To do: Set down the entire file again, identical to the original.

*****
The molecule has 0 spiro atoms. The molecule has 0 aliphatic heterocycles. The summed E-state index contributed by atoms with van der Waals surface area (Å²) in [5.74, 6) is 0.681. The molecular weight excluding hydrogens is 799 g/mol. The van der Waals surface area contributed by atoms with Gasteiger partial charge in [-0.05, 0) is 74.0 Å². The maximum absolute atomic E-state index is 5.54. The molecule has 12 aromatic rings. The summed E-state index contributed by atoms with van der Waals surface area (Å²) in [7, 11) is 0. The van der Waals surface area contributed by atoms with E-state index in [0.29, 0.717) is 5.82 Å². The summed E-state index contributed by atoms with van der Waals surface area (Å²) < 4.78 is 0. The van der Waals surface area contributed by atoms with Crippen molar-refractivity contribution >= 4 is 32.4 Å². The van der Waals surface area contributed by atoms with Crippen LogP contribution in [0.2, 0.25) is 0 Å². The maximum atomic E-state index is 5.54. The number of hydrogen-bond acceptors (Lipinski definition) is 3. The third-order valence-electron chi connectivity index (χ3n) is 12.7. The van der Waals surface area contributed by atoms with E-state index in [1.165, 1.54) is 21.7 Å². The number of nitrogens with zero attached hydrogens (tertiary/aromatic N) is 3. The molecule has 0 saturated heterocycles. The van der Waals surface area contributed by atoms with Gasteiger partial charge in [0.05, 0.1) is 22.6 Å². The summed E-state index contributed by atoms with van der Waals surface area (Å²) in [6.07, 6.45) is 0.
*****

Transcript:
The molecule has 0 spiro atoms. The molecule has 0 aliphatic heterocycles. The summed E-state index contributed by atoms with van der Waals surface area (Å²) in [5.74, 6) is 0.681. The molecular weight excluding hydrogens is 799 g/mol. The van der Waals surface area contributed by atoms with Gasteiger partial charge in [-0.05, 0) is 74.0 Å². The maximum absolute atomic E-state index is 5.54. The molecule has 12 aromatic rings. The summed E-state index contributed by atoms with van der Waals surface area (Å²) in [7, 11) is 0. The van der Waals surface area contributed by atoms with E-state index in [0.29, 0.717) is 5.82 Å². The summed E-state index contributed by atoms with van der Waals surface area (Å²) < 4.78 is 0. The van der Waals surface area contributed by atoms with Crippen molar-refractivity contribution >= 4 is 32.4 Å². The van der Waals surface area contributed by atoms with Crippen LogP contribution in [0.2, 0.25) is 0 Å². The maximum atomic E-state index is 5.54. The number of hydrogen-bond acceptors (Lipinski definition) is 3. The third-order valence-electron chi connectivity index (χ3n) is 12.7. The van der Waals surface area contributed by atoms with E-state index in [1.165, 1.54) is 21.7 Å². The number of nitrogens with zero attached hydrogens (tertiary/aromatic N) is 3. The molecule has 0 saturated heterocycles. The van der Waals surface area contributed by atoms with Gasteiger partial charge in [0.05, 0.1) is 22.6 Å². The summed E-state index contributed by atoms with van der Waals surface area (Å²) in [6.07, 6.45) is 0.